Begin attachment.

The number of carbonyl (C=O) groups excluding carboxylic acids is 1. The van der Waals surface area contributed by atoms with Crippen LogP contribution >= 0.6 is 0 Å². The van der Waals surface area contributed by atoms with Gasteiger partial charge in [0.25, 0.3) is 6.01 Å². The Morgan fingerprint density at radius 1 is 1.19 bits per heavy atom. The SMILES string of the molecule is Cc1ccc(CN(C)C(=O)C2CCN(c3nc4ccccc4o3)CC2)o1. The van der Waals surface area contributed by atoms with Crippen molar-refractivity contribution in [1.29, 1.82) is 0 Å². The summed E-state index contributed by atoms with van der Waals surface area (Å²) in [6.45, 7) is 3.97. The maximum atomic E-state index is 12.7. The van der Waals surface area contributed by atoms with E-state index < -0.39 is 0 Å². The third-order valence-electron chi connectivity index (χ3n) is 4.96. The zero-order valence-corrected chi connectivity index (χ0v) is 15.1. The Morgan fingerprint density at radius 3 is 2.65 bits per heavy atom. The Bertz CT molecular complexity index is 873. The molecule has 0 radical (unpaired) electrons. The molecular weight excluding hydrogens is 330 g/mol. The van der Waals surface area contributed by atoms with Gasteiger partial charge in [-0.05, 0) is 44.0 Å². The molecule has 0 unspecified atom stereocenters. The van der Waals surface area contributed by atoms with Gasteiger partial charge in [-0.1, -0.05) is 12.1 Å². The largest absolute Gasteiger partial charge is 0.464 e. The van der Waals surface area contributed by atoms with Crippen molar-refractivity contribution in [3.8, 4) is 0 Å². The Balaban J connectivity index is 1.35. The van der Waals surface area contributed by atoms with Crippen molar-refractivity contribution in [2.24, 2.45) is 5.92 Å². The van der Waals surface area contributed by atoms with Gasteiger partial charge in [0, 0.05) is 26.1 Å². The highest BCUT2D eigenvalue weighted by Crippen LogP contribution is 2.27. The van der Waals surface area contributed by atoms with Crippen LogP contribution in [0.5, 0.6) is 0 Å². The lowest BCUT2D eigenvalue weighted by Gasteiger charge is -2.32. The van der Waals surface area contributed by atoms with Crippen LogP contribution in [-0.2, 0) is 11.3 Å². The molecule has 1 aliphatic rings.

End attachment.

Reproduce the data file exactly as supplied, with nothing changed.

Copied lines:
The number of carbonyl (C=O) groups excluding carboxylic acids is 1. The van der Waals surface area contributed by atoms with Crippen LogP contribution >= 0.6 is 0 Å². The van der Waals surface area contributed by atoms with Gasteiger partial charge in [0.25, 0.3) is 6.01 Å². The Morgan fingerprint density at radius 1 is 1.19 bits per heavy atom. The SMILES string of the molecule is Cc1ccc(CN(C)C(=O)C2CCN(c3nc4ccccc4o3)CC2)o1. The van der Waals surface area contributed by atoms with Crippen molar-refractivity contribution in [1.29, 1.82) is 0 Å². The summed E-state index contributed by atoms with van der Waals surface area (Å²) in [6.45, 7) is 3.97. The maximum atomic E-state index is 12.7. The van der Waals surface area contributed by atoms with E-state index < -0.39 is 0 Å². The third-order valence-electron chi connectivity index (χ3n) is 4.96. The zero-order valence-corrected chi connectivity index (χ0v) is 15.1. The Morgan fingerprint density at radius 3 is 2.65 bits per heavy atom. The Bertz CT molecular complexity index is 873. The molecule has 0 radical (unpaired) electrons. The molecular weight excluding hydrogens is 330 g/mol. The van der Waals surface area contributed by atoms with Gasteiger partial charge in [-0.05, 0) is 44.0 Å². The molecule has 0 unspecified atom stereocenters. The van der Waals surface area contributed by atoms with Gasteiger partial charge in [-0.1, -0.05) is 12.1 Å². The largest absolute Gasteiger partial charge is 0.464 e. The van der Waals surface area contributed by atoms with Crippen molar-refractivity contribution in [3.8, 4) is 0 Å². The Balaban J connectivity index is 1.35. The van der Waals surface area contributed by atoms with Crippen molar-refractivity contribution in [2.24, 2.45) is 5.92 Å². The van der Waals surface area contributed by atoms with Gasteiger partial charge in [0, 0.05) is 26.1 Å². The highest BCUT2D eigenvalue weighted by Crippen LogP contribution is 2.27. The van der Waals surface area contributed by atoms with Crippen LogP contribution in [0.5, 0.6) is 0 Å². The lowest BCUT2D eigenvalue weighted by Gasteiger charge is -2.32. The van der Waals surface area contributed by atoms with Crippen LogP contribution in [-0.2, 0) is 11.3 Å². The molecule has 1 aliphatic rings.